Ask a Realtor: Will an open floor plan bring in top dollar?

KeancolumnsQuestion: We are planning a remodel of our home which is about 1,400 sq. ft. We currently have a large living room (357 sq. ft.), a dining room (136 sq. ft.), and a kitchen (125 sq. ft.) we are planning to remodel. We are thinking of possibly opening up the walls between these rooms to have an open floor plan. In general, are open floor plans desirable for home buyers? If we decide to sell our home after the remodel, will it add more or less value to our home to have an open floor plan. Thank you, Carol.

Answer: From Prudential California Realtor David Kean:

Open floor plans are very popular with today’s homeowners, from singles, to couples, to large families. Removing walls, halls, and doorways can improve the flow and light level of the home, as well as create an inviting entertaining space. One thing to take into consideration is the architectural style of the home. If you have a Craftsman cottage, for instance, it should have some separation between rooms to retain the architectural integrity. Adjust the degree of openness to suit the style and layout. You can either completely open the wall, or you create a very large opening and retain a small degree of separation. You can also add architectural elements, such as archways, corbels or columns (the latter of which is pictured here in a condo I remodeled) to give the idea of separation. Once you open up your floor plan, make sure the rooms flow gracefully and naturally into one another and, since the rooms will all be visible to each other, you’ll have to be mindful of clutter.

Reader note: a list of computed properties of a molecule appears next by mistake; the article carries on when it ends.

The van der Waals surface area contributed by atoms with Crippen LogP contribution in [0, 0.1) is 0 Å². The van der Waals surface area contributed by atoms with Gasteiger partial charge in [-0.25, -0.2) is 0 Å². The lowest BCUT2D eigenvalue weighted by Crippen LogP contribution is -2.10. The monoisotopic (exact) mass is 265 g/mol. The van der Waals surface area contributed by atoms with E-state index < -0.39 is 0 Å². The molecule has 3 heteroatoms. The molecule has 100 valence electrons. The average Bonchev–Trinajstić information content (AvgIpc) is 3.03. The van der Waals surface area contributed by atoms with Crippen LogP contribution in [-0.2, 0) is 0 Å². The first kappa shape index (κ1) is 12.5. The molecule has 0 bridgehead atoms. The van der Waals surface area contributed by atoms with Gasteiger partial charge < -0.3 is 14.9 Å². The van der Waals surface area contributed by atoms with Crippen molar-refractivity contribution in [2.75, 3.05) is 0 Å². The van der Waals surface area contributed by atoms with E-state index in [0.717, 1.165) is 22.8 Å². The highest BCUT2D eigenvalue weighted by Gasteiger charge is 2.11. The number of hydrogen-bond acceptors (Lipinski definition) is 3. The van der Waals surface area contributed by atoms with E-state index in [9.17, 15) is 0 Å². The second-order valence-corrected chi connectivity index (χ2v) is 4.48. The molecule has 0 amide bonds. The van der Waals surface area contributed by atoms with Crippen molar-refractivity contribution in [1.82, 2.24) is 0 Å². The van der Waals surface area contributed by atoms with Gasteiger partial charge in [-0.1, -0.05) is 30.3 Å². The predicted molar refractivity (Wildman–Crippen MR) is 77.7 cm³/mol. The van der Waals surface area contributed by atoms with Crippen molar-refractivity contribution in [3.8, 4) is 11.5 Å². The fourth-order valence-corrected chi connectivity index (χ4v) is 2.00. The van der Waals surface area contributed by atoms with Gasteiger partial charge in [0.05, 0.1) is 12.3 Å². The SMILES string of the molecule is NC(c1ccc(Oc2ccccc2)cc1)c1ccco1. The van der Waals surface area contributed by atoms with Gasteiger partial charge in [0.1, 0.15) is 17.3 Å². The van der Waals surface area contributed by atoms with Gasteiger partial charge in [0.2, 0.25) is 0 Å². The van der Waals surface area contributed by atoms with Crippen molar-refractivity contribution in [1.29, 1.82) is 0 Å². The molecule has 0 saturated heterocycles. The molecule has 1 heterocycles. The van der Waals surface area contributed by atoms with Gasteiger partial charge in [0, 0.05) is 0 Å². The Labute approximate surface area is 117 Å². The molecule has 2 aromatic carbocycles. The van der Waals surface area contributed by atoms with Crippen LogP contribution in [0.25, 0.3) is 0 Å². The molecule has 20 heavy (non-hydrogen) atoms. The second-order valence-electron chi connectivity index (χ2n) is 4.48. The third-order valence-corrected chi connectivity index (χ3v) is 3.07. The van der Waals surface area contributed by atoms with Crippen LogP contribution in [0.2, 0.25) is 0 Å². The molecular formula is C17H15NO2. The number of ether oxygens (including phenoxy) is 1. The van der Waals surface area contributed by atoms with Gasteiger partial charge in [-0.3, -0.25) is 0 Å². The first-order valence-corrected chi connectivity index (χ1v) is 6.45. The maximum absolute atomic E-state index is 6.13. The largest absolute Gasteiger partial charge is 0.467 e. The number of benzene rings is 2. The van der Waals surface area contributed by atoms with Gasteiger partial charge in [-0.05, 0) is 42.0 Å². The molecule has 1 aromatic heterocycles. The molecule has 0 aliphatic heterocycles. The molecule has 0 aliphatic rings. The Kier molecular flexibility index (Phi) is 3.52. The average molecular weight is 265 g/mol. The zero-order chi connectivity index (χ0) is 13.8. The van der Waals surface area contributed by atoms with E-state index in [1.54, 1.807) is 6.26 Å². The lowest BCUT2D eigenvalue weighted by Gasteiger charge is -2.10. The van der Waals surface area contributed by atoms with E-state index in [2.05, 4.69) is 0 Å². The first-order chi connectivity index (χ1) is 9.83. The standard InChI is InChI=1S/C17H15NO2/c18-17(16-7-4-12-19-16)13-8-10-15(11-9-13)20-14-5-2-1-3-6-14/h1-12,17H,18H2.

3 Comments on Ask a Realtor: Will an open floor plan bring in top dollar?

  1. Paul Endes

    We are making our own floor plans, all open design, huge, and I mean huge windows for views, I’ve incl structural integrity due to it’s open design. It’s a simple design, modern architctures (my design) that help w/ the structural soundness, it’s definately cheaper to build, less hassle, where do I go from here with pricing, sq footage, and so on. And yes I talk physics. Thank you so much,

  2. laladreamhome

    We saw many period homes where the common living areas had been opened up and connected, and for me, it was a turn-off. It took away from the distinct look of the homes, especially in the square footage range you’re talking about, it actually made the homes feel smaller (it felt like one big room plus a couple of bedrooms). Functionally, for us as a young family, as the above commenter mentions, it really makes more sense to have the ability to close off rooms and that’s one nice thing about these older homes. We ultimately bought the house that retained its original walls, with an unremodeled (fill in the blank) over the homes where a remodel had opened things up. You might want to look into just making your kitchen more space-efficient and modern? And also doing a really great job with thoughtful lighting to keep the rooms bright if that’s an issue. This advice is really only for the right floorplan though- if the home wasn’t compartmentalized with an efficient layout in the first place, then it doesn’t make as much sense.

  3. Larry Kaplan

    I’d be careful about opening up the kitchen. I have an open floor plan which includes the kitchen and I often find myself wishing there was a wall between it and the rest of the living/dining area—clutter, lighting, sounds and smells. But a wide opening would be OK. And definitely consider breaking down the wall between the dining and living rooms, though.